How is criminalizing homeschooling not “singl[ing] out homeschoolers in general for persecution”?

    GrumpyOne in reply to Fred Thompson. | August 9, 2013 at 9:59 pm

    Methinks that if the applicants were Muslim, there would be no problem(s) whatsoever. Y’know, sorta like the IRS and Conservatives…

BannedbytheGuardian | August 9, 2013 at 6:51 pm

The international terms of Political Asylum are in desperate need of reworking. Clearly it cannot cover current expectations.

Barely , just barely nations are entitled to govern as they see fit with historical influences. Germany since its unification has demanded strict schooling. A look at the system today is mind boggling in its structure. But that is their history.

There are religious schools but the Romeikes do not like any organised religion curriculum in any school. Remembering that they can easily move to another EU nation – I am guessing that these apply standards to home schooling that they don’t agree with. Ditto emigration to,Canada , Australia or NZ is out for similar objections.

So it is to the US . I recall that this case has been hoisted by a lobby as Political Asylum – when it does look they might have just stayed over visa& been undocumented.

Germany bans the Swastika in all forms due to proven historical malfeasance . It is a bit rough for some Hindus for whom it Is a sacred sign but when in Germany ……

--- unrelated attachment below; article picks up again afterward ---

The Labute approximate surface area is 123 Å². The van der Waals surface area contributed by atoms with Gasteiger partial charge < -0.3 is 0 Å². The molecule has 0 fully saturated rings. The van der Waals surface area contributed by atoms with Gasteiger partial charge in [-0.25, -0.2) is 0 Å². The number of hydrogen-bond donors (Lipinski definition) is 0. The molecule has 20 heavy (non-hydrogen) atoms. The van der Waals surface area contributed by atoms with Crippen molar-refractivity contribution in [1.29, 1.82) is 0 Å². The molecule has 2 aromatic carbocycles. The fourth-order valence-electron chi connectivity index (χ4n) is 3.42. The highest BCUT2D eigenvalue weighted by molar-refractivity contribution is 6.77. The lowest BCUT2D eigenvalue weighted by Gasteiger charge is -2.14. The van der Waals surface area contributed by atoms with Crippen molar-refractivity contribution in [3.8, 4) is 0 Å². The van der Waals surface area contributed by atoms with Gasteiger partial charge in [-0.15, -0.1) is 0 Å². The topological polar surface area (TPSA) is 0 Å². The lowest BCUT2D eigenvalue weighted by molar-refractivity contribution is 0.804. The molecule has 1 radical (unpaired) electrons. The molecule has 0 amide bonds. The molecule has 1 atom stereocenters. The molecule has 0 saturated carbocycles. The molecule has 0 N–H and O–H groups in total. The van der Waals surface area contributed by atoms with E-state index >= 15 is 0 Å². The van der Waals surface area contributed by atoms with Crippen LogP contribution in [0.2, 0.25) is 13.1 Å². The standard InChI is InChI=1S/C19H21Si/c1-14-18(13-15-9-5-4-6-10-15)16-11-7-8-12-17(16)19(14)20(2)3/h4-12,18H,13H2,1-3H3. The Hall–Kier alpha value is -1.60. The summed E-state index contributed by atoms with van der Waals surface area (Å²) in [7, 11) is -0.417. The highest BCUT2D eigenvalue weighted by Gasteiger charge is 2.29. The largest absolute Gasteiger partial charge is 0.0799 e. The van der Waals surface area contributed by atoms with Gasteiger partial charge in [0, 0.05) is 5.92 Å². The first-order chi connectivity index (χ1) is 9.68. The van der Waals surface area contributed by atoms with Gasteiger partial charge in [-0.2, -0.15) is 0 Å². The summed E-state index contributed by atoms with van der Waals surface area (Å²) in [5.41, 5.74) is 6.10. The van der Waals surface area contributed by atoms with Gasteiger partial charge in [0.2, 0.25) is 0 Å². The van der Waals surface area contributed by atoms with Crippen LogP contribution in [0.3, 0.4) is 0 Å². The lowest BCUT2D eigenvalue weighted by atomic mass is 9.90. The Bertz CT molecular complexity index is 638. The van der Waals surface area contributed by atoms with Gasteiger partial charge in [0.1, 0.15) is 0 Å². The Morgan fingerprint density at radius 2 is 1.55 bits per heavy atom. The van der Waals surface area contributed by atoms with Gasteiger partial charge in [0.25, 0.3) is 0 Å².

Btw there is an American AWOL soldier who claimed political asylum in Germany . He too lost his case & has been sent off to the EU Court Of The Gods.

DINORightMarie | August 9, 2013 at 6:51 pm

There is a difference between the persecution of a discrete group and the prosecution of those who violate a generally applicable law.

Please correct me if I’m wrong.

This statement seems to be saying that persecuting a group of people is not the same as targeting a group of people violating a law that applies to all.

Please don’t take this the wrong way – I don’t mean in any way to equate this to the Nazi persecution and racist hatred of the Jews. However, how is this not similar to the anti-semitic laws that the Nazi’s passed, targeting the Jews, both directly and indirectly?!?!

The Nazi regime used the law to enforce their hate – those laws were “generally applicable” – and if people didn’t obey, there were severe consequences!! The existing mandatory school law, in Germany today, doesn’t allow for ANY parental discretion or choice, because the government wants to control the student’s indoctrination into what they believe is “right.” If they teach that God is a myth, or something other than what the family believes, they have no recourse. That is a form of persecution. And the German government today WILL take your children, even put them in a psychiatric unit if they so choose, to keep them in public school. Yes, really.